The critic Greil Marcus remembers friends who pulled their cars over the first time they heard Papa Was a Rollin’ Stone and sat “waiting, shivering, as the song crept out of the box and filled up the night”.
Joe was born in Born 1945 and a resident of Kingston, Jamaica. Gibbs was a Kingston icon (and former TV repairman!). Gibbs was in some way responsible for just about every piece of music that came out of Jamaica in the 60’s and 70’s, either through financial backing, pressing records, production, management or just a solid determination to make sure the world knew about reggae, dub, rocksteady, dancehall and ska.
The 1977 Culture album Two Sevens Clash is probably Gibbs’ most internationally acclaimed production, with a major impact on the punk rock band The Clash.
Imagine what popular music would sound like today without Jerry Wexler, who was born 1917 in the Bronx. Aretha Franklin would have never returned to her gospel roots, Ray Charles would have continued imitating Charles Brown and Nat Cole, Stax would have been a tiny, insignificant regional record label, and denatured white covers of R&B songs would dominate the charts. In fact, the music we know today as rhythm and blues would still be called “race music.” Wexler having coined the term “R&B” while working at Billboard in 1949.
Wexler spent his early years at Atlantic helping the label’s artists create the very ethos of rock’n’roll: the songs they produced celebrated rocking, rolling, shaking, rattling, feeling good, feeling bad, looking good, and, always, romance . At the same time, Wexler laid down the template for recording R&B singles he is credited as the first producer to record the rhythm section separately.
Freddie Hubbard was born in 1938 in Indianapolis, Indiana. He was one of the the baddest jazz trumpet players around. He was known primarily for playing in the bebop, hard bop and post bop styles from the early 60s and on, and his unmistakable and influential tone contributed to new perspectives for modern jazz and bebop.
Freddie Hubbard was an exuberant jazz trumpeter who in his heyday worked with Art Blakey, Ornette Coleman and John Coltrane.
“I used to try and play like Miles, and Miles caught me copying him one night at Birdland. He said, ‘Hey man, why don’t you play some of your own stuff?’ So, I finally did, because I had already copied all his solos.”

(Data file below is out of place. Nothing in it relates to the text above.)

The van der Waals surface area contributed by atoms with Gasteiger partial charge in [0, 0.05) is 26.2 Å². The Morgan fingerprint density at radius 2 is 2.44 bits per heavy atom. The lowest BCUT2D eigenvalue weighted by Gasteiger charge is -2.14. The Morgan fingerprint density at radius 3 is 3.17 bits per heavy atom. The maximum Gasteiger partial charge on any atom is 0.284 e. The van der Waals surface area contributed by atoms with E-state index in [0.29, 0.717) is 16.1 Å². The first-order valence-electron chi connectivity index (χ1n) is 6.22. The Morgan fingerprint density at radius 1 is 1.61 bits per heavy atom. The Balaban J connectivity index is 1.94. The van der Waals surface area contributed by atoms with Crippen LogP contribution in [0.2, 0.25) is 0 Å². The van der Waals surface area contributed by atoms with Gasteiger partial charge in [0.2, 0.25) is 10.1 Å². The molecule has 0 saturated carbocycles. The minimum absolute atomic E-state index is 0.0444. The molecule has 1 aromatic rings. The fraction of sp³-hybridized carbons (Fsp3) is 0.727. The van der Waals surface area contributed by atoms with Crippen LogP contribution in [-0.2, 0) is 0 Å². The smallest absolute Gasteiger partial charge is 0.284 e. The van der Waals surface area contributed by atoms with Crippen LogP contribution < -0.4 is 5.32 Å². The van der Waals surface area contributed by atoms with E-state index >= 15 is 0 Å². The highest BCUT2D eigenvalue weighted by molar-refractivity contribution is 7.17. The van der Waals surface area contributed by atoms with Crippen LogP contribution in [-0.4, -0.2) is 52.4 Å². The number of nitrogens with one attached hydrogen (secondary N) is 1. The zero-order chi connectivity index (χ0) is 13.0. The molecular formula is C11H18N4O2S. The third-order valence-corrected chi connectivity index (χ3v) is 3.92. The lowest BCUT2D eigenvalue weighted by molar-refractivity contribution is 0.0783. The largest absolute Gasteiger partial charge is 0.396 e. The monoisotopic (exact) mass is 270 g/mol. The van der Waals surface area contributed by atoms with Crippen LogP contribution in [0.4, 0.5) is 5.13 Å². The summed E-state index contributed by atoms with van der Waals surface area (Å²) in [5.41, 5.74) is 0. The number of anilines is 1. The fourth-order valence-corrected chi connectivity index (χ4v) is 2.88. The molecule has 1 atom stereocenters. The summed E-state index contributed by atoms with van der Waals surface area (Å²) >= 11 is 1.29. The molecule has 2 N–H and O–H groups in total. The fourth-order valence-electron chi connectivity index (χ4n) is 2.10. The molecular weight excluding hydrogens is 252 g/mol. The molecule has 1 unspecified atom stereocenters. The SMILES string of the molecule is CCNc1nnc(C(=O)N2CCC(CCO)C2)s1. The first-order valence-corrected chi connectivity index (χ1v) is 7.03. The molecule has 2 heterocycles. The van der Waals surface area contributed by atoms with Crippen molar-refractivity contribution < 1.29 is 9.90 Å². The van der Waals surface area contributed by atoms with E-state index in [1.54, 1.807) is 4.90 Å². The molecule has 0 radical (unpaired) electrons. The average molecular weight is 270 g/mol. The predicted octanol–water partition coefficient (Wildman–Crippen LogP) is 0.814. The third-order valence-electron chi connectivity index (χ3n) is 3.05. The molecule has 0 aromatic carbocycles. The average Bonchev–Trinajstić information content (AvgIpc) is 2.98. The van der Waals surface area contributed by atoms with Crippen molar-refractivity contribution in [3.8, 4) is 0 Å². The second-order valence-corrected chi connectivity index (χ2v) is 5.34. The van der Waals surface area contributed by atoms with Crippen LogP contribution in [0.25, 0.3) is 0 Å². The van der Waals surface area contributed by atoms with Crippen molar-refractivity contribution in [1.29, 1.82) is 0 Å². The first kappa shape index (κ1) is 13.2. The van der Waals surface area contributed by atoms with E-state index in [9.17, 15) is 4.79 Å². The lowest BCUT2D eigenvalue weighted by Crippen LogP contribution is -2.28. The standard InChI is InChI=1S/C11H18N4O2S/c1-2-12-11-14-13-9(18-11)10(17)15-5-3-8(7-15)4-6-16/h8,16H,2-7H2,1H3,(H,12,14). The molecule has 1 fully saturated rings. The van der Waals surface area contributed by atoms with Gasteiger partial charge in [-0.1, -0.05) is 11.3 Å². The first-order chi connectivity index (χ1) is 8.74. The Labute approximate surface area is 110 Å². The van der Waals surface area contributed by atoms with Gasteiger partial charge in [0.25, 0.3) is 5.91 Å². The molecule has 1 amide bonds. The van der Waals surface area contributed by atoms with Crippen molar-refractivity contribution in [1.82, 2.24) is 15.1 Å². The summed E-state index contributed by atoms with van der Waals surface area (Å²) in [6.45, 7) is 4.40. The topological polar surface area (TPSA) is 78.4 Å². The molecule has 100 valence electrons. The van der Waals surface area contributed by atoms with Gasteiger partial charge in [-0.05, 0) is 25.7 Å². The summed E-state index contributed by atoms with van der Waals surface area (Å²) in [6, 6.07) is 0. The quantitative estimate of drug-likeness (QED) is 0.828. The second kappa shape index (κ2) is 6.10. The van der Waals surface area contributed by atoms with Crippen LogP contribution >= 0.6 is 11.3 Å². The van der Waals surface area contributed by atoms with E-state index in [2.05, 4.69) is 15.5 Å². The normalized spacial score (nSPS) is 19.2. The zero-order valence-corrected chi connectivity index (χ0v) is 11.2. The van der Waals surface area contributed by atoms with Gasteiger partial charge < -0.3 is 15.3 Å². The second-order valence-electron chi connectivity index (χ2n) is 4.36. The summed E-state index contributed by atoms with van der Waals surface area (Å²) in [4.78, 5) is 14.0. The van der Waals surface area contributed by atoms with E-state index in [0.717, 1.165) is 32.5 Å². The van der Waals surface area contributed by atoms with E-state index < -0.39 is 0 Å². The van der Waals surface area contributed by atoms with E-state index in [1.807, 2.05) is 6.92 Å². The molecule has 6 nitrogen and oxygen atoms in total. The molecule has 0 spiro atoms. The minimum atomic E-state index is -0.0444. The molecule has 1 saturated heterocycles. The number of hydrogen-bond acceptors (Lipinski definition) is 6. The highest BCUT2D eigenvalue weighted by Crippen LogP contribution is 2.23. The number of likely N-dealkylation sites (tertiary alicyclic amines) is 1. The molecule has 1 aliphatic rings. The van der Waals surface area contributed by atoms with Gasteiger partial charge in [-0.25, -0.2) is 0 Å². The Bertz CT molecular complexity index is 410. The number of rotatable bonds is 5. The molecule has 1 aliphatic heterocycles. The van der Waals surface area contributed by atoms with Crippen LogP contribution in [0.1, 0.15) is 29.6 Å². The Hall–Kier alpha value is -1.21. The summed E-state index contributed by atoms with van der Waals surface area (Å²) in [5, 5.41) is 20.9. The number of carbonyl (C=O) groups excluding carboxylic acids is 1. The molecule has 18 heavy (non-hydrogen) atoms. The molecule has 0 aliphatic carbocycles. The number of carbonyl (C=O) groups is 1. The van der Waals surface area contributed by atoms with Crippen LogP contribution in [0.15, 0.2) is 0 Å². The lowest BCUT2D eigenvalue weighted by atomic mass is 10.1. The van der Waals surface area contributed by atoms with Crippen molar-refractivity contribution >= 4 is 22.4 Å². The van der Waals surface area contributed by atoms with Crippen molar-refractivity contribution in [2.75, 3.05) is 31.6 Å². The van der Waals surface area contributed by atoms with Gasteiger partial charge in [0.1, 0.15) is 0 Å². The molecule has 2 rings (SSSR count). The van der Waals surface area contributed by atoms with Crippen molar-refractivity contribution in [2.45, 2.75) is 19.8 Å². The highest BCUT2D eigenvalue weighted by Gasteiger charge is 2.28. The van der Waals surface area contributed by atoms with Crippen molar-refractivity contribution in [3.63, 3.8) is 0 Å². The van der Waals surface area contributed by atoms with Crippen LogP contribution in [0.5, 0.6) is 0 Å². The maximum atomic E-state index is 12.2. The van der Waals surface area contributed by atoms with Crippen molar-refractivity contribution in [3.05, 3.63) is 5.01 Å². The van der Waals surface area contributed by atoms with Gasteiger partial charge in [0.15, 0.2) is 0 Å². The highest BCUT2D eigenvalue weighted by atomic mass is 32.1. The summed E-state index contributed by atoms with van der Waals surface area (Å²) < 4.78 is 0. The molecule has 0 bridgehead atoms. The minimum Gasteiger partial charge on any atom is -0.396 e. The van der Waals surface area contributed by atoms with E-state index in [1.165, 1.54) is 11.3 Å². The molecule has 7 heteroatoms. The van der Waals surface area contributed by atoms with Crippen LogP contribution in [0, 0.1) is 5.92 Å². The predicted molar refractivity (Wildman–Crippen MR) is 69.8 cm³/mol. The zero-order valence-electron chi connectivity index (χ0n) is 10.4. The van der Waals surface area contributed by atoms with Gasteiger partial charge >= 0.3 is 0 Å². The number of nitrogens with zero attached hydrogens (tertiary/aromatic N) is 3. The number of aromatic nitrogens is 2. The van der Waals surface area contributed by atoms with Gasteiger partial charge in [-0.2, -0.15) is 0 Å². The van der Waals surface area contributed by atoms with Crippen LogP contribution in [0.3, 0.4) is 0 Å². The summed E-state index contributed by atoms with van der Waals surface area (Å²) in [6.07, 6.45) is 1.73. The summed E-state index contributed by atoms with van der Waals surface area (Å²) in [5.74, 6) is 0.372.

Levi, who was born in 1936 in Detroit, Michigan was thrust into fame as a vocalist for the Four Tops.
Unlike many singing groups of its era (i.e. the the Temptations), the Four Tops maintained its original lineup for more than 40 years. Stubbs finally retired from the road in 2000 because of his faltering health, but he appeared with the group one last time at an anniversary show in 2004.
The Tops had dozens of hits, including “Baby I Need Your Loving”, “I Can’t Help Myself (Sugar Pie Honey Bunch)”, “Reach Out I’ll Be There”, and “Ain’t No Woman (Like the One I’ve Got)”.
And of course, Stubbs was mentioned in a classic Billy Bragg song.
Born 1924 in New Orleans, Earl Palmer helped define the New Orleans feel in the 50’s and 60’s with his solid yet groovin’ drumming style.
Boundless energy is a prime requirement for a drummer, but few have possessed the drive of Earl Palmer. His monster beats redefined New Orleans music beginning in the mid-1950’s. His pounding percussion is strongly featured on such rock’n’ roll classics as Fats Domino’s “I’m Walkin'”, Little Richard’s “Long Tall Sally”, Eddie Cochran’s “Somethin’ Else” and Ritchie Valens’ “La Bamba”. He could play in a variety of styles and for 10 years his work was rarely off the charts. Little Richard described him as “a wonderful man and the greatest session drummer of all time.”
Earl was one of the first people to use the term “Funky” to describe the feel that he was looking for from other musicians.
Of course many, many greats passed away this year, but these are simply a lit of a few that I will particularly miss. Let us know if we’ve missed anyone that you feel affected you in a profound way.